Gooding, D. (2004). “Envisioning Explanations-The Art in Science.” Interdisciplinary Science Reviews 29: 278-294.

Hacking, I. (1983). Representing and Intervening: Introductory topics in the philosophy of natural science. Cambridge, Cambridge University Press.

Hayles, N. K. (2002). Material Metaphors,Technotexts, and Media-Specific Analysis. Writing Machines. Cambridge, Mass., MIT Press: 18-33.

Hine, C. (2000). Virtual ethnography. London, Sage.

Hine, C. (2006a). Computerization Movements and Scinetific Disciplines: The Reflexive Potential of New Technologies. New Infrastructure for Knowledge Production: Understanding E-Science. C. Hine. London, Idea Group: 26-47.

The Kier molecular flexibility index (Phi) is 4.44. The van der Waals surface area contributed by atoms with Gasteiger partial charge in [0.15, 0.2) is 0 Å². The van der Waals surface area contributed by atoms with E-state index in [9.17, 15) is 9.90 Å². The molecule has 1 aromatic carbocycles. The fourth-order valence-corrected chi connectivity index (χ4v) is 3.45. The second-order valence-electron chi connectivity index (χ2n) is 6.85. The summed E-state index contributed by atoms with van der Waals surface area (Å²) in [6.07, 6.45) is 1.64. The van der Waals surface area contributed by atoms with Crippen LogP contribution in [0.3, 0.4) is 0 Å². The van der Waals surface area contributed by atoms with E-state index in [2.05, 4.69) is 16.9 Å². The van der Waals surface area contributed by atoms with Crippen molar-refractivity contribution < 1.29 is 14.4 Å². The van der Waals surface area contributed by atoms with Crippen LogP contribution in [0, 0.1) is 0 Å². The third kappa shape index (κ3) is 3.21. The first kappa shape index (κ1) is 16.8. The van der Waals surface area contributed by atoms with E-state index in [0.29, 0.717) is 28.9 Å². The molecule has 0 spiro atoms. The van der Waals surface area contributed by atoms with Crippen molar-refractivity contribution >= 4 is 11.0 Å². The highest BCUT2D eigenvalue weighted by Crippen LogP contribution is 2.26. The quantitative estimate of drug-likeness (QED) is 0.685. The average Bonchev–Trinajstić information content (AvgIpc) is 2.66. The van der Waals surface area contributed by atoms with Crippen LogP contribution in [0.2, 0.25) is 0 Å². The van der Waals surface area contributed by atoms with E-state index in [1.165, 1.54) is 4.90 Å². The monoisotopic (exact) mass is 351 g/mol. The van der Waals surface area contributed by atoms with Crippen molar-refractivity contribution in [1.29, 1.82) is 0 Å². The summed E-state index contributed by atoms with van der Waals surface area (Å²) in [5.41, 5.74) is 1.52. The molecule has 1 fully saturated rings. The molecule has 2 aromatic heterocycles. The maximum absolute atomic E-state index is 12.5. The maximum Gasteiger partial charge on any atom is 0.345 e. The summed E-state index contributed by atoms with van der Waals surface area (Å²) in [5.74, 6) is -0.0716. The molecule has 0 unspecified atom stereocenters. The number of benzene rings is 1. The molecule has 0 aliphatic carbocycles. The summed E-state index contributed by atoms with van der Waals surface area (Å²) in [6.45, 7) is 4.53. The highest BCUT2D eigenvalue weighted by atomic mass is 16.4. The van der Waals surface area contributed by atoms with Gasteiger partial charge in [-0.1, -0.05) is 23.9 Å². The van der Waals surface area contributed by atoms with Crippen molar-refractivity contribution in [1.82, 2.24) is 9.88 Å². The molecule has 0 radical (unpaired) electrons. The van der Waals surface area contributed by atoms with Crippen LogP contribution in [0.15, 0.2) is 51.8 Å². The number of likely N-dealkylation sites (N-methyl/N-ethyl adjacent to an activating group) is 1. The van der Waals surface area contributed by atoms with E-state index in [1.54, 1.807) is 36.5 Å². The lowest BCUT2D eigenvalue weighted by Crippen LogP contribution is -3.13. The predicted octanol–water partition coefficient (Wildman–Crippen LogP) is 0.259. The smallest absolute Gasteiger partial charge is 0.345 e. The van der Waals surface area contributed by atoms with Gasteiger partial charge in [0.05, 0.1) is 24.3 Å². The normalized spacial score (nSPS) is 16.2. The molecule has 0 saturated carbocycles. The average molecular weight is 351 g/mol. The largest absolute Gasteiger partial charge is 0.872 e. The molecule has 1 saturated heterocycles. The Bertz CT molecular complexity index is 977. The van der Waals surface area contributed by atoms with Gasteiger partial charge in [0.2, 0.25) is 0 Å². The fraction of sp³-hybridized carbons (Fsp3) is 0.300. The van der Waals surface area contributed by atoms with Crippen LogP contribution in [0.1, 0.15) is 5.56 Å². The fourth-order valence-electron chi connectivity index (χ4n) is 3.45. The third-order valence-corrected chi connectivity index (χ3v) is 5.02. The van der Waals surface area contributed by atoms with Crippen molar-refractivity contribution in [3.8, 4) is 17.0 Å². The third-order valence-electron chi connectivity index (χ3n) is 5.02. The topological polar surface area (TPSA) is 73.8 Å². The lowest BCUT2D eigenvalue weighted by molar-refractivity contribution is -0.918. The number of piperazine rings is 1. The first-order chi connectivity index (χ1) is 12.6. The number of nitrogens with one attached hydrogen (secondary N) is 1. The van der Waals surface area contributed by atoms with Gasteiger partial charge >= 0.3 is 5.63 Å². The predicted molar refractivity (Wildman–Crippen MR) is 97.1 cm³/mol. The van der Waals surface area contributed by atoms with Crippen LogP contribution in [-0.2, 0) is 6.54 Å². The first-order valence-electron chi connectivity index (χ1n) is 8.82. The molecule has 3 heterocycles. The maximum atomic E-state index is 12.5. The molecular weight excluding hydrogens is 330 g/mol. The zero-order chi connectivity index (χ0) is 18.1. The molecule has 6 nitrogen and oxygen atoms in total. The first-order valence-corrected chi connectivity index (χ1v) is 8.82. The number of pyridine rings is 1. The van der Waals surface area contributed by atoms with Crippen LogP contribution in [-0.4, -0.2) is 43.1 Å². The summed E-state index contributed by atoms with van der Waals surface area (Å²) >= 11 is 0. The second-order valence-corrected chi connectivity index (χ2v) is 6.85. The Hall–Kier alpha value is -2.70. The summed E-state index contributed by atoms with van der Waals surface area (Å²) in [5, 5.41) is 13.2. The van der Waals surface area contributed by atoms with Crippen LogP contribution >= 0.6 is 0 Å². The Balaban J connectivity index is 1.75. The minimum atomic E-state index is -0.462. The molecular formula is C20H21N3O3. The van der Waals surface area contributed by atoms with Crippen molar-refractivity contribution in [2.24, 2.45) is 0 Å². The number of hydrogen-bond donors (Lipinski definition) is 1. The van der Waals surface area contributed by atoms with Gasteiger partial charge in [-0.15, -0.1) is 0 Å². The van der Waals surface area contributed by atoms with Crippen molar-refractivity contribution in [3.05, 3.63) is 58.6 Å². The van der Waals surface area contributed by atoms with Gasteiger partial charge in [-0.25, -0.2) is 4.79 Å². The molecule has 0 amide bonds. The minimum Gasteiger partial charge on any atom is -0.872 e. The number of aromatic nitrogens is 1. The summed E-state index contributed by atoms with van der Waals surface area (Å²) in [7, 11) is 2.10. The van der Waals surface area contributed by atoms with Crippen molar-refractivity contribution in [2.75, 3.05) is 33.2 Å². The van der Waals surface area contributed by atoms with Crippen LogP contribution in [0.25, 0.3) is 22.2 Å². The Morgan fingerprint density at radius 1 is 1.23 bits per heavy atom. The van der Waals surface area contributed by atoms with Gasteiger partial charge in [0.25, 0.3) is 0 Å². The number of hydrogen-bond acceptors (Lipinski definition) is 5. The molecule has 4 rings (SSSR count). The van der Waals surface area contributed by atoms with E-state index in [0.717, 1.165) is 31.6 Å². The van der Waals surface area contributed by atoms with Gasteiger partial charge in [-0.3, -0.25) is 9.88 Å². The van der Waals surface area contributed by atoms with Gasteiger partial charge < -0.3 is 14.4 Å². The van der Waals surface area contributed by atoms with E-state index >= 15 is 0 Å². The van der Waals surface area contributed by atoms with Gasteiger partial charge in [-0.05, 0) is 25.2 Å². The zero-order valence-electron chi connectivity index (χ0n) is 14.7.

Hine, C. (2006b). “Databases as Scientific Instruments and Their Role in the Ordering of Scientific Work.” Social Studies of Science 36(2): 269-298.

Hine, C. (2007). “Connective ethnography for the exploration of e-science.” Journal of Computer-Mediated Communication 12(2): online, article 14, http://jcmc.indiana.edu/vol12/issue2/hine.html.

Jenkins, H. (2006). Convergence Culture: Where old and new media collide. New York, New York University Press.

Kalay, Y., T. Kvan, et al. (2007). New Heritage: New Media and Cultural Heritage. New York, Routledge.

Kling, R. (2000). “Learning about information technologies and social change: The contribution of social informatics.” The Information Society 16(3): 217-232.

Kwa, C. (2005). “Local Ecologies and global science: Discourses and strategies of the international geosphere-biosphere programme.” Social Studies of Science 35(6): 923-950.